Hi everyone, and welcome. My name is Mario, and I'd like to welcome you again to today's lesson, which is going to be on line. So we're going to learn about the line element, and show a few examples, and see how it's important in the visual design process. So as always, feel free to stop, fast forward, and rewind as you see fit. When you're ready, let's go.
So line is a dynamic form defined by its length and direction. So here is a very obvious example of a line. Most of us are familiar with the line when we write, draw, and, naturally, within design or designing. Within our definition for line, we have a few other words in there that define characteristics of line, as well. Like dynamic. Which is the energy with an effective action. And we also have direction, which is the specific movement towards a point or destination.
So line is used in many ways to provide directions, steer us towards various elements and design, and provide a mood energy and sense of movement. So you'll notice in some of these examples of line how it provides the viewer with direction or sense of energy. But it's still rather dull.
So you can increase the sense of movement and create more dynamic design by playing with line weight. Which is the thickness, as seen here. It's a line thickness.
So, again, in these examples you'll notice just a pretty drastic change in appeal for these simple lines that have more dynamic weight. There's a much clearer sense of direction. There is a movement. And it'll even change common handwriting into kind of a classier or curvier, cursive or calligraphy type look.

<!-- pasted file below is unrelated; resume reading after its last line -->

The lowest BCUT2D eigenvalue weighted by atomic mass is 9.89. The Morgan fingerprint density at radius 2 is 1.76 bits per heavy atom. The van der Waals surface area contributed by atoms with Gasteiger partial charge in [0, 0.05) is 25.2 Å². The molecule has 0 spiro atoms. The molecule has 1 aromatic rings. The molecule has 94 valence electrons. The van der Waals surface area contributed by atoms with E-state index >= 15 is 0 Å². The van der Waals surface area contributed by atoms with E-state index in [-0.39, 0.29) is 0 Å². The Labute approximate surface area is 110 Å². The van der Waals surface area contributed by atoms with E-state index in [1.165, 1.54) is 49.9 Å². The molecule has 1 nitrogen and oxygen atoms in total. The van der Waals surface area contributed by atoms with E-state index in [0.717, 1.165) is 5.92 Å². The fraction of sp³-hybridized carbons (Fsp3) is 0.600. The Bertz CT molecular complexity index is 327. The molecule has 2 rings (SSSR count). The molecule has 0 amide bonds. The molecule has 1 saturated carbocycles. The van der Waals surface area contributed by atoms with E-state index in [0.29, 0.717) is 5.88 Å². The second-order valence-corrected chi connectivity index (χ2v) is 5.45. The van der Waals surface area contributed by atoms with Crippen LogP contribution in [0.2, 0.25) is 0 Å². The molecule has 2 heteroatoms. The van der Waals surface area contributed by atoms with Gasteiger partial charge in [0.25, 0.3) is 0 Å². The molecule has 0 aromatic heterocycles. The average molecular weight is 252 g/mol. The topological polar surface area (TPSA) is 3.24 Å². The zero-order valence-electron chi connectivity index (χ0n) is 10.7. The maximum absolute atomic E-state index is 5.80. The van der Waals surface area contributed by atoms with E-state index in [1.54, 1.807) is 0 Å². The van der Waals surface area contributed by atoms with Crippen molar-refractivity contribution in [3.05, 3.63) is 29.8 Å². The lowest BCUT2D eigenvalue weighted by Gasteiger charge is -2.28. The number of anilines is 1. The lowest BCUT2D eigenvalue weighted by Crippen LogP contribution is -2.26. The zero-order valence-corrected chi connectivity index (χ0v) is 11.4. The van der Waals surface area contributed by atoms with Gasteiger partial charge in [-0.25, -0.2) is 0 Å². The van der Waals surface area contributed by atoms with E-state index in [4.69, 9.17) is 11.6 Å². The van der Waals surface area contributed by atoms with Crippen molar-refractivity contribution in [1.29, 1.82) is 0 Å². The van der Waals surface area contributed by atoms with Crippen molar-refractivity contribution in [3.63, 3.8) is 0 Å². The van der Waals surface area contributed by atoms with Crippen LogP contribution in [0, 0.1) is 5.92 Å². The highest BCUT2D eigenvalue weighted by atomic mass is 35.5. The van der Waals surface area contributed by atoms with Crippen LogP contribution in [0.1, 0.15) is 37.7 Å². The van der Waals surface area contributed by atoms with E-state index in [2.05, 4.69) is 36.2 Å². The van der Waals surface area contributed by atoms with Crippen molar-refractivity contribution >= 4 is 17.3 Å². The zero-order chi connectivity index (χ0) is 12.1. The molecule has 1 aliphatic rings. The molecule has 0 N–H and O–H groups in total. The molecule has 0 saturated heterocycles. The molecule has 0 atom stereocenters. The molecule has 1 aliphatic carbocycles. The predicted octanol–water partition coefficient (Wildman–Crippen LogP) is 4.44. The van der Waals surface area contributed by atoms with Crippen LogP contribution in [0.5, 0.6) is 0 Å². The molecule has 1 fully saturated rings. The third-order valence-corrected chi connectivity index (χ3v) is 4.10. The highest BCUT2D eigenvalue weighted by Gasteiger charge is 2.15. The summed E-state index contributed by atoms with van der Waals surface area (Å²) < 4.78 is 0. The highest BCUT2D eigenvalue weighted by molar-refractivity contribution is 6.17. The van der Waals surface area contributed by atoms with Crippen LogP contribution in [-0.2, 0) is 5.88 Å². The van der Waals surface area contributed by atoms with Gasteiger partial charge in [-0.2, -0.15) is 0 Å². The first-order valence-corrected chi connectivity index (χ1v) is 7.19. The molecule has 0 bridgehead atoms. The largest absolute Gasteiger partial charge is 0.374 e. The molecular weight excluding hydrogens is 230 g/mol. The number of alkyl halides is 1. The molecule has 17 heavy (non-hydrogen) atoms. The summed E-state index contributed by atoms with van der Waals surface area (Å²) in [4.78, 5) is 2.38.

And it has a huge impact on drawings, as well. You can take a look at this example of this horribly drawn character. But the character has more energy as a result of varying line weight, which provides more variety, in addition to appeal for the viewer.
Now up until this point we've talked about line, and like thickness, and direction. But there's also a different type of line called implied line. An implied line is an invisible line created by the shape and/or forms relationship to the space. So in real life, all around us, there's no line. Line would have to be three dimensional and at that point it would become a shape or real world object. So around us we see implied line. Like when you look out a window or walking down hallways. Now there's no drawn line in either of these. It's all implied by the shape, or the color, and different elements in relationship to space that create these boundaries that create, again, these lines that aren't really drawn lines. So to speak.
Well that covers today's lesson on line. We'll end with our key terms, as always. Which were line, direction, dynamic, movement, line weight, and implied line.
My name is Mario, and I hope you've enjoyed this look on the element of line today. And I will see you next lesson.
Direction is the specific movement towards a point or destination.
Dynamic is energy with an effective action.
Implied line is an invisible line created by the shape and/or forms relationship to space.
Line weight is the line's thickness.
Line is a dynamic form defined by its length and direction.
Movement is line action.